Photo credit Andy Abbott
Three Great Reasons Why You Should Visit
Bury St Edmunds
Photo credit Tom Soper
We can’t travel at the moment but once we can, find out why the historic city of Bury St Edmunds should be on your list!
A Medieval Suffolk Market Town
Located in the heart of East Anglia, within easy reach of London and the Suffolk coast, Bury St Edmunds is a pretty and well-preserved medieval market town. Steeped in history and boasting many beautiful buildings, it’s a popular destination for foodies and shoppers, attracted by its lively markets and the many independent shops and restaurants in the ‘old town’.
Photo credit Rebecca Austin
A visit to Bury is a must for history buffs! Check out the ruins of the Abbey of St Edmund, built around a shrine to St Edmund and once one of the richest Benedictine monasteries in England. You can also take a stroll in the award-winning adjoining Abbey Gardens, where you’ll find ‘Our Liberty’, a sculpture that commemorates Bury St Edmunds’ link to the Magna Carta (The Great Charter). The Magna Carta is one of the most important documents in our history as it established the principle that everyone is subject to the law – even the king. A group of Barons met in the Abbey of St Edmund in 1214 and swore an oath to compel King John to accept the Charter of Liberties, proclaimed by King Henry I. This led directly to the Magna Carter being signed on June 15 1215.
The Only Cathedral in Suffolk
Photo credit Shawn Pearce
The majestic surroundings of St Edmundsbury Cathedral, the only cathedral in Suffolk, are next to the Abbey Gardens – and, if Tudor history is your thing, you’ll find the tomb of Mary Tudor, Queen of France, Duchess of Suffolk and sister of Henry VIII, in St Mary’s Church, which is right next door.
St Edmund’s Day 20th November 2020
The anniversary will be marked with special events and activities, including the Abbey 1000 Spectacle of Light, around the weekend of St Edmund’s Day, 20 November 2020.
Where To Stay – Angel Hotel
Originally a Georgian coaching house, the boutique 4-star Angel Hotel was frequented by Charles Dickens. We’re told his favourite four-poster bed is still used today. Visit the Angel Hotel website here.
The hotel and other Georgian buildings in the town centre, including the only surviving Regency playhouse in Britain, formed a stunning backdrop to the film ‘The Personal History of David Copperfield’, released earlier this year.
Photo credit Aaron Wright
Food and Drink
Guided Beer Tours
Bury St Edmunds is the home of the Greene King, brewer of many of the UK’s most popular beers. Take a guided tour of the brewery to find out how beer is produced – but don’t forget to try the variety of ales on offer from the town’s microbrewers, including The Old Cannon and The Brewshed. There is no shortage of hostelries in which to try them, including The Nutshell, which at 15ft by 7ft is officially the smallest pub in Britain! Find out more about the Greene King guided tours here.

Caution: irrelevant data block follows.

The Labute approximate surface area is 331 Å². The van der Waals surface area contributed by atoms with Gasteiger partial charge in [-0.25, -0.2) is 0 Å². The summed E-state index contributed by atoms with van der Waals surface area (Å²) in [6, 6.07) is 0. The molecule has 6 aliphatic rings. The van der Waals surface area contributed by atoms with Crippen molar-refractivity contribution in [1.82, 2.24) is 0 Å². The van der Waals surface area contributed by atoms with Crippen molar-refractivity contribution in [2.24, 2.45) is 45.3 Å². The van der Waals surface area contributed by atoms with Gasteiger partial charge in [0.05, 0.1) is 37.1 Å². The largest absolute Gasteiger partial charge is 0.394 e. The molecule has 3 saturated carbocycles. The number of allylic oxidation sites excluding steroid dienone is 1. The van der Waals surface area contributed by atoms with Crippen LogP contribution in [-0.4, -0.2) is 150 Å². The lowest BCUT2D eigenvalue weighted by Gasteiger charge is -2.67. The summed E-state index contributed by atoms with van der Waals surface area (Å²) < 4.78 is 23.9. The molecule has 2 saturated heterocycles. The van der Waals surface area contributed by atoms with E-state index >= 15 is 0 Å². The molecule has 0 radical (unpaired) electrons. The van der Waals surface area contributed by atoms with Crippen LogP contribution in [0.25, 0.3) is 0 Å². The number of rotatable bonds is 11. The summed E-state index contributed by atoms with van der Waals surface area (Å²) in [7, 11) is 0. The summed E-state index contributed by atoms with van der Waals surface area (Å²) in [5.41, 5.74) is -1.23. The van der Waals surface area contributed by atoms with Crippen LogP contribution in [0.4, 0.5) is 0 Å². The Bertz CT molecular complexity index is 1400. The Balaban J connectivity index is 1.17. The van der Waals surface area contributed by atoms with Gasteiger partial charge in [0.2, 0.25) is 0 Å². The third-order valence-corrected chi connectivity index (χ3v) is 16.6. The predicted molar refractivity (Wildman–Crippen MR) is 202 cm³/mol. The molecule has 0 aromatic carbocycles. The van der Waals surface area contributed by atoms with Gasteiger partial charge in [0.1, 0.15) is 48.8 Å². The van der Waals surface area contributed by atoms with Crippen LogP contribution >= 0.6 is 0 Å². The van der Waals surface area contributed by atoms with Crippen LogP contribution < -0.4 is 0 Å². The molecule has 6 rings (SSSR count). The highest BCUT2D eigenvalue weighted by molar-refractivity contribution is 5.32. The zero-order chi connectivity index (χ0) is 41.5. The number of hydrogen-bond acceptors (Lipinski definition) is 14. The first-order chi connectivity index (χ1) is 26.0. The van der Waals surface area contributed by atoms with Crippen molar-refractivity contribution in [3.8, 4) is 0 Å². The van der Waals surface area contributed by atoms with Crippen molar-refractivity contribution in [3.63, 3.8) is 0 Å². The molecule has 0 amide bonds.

Wyken Hall Wines
If you’re a wine drinker, don’t miss a visit to Wyken Hall, just north of the town to try the award-winning white and rose wines made from grapes from its seven-acre vineyard. Wyken Hall boasts a country store; the Leaping Hare restaurant recently lauded by critic Jay Rayner and a Saturday Farmers’ Market. Visit the Wyken Hall Vineyards website here.
Dining at Maison Bleue
Bury’s old town is a foodies’ delight. Maison Bleue, regularly voted one of the UK’s top ten fine-dining restaurants, offers modern French cuisine and is well worth a visit. Our favourites include Casa, which offers a delicious Spanish tapas-style menu and Gastrono-me which has an amazing breakfast and brunch menu, as well as lunch and dinner. Whether you like Japanese, Thai, Indian or the more familiar high street favourites though, you’ll find them all within a stone’s throw of the centre of town. Visit the Maison Bleue website here.
Bury has two closely linked shopping areas – the modern arc, where you’ll find many familiar retail brands – and the old town, where you’ll find an array of independent shops selling designer clothes, home accessories and quirky gifts, among the many restaurants and cafes.
On Wednesdays and Saturdays, the town comes alive as one of the country’s most successful street markets transforms the centre. Fresh fruit and vegetables, fresh fish, plants, clothes, artisan pottery and jewellery, street food from around the world – you’ll find them all here – and on Sunday, the town’s farmers’ market is a more recent attraction.
For even more reasons to visit Bury St Edmunds, click here: www.burystedmundsandbeyond.co.uk
Article Written by Rebecca George
Rebecca George manages a specialist PR and Communications Consultancy working with animal health and veterinary businesses and organisations in the UK and internationally. You can visit her website here.
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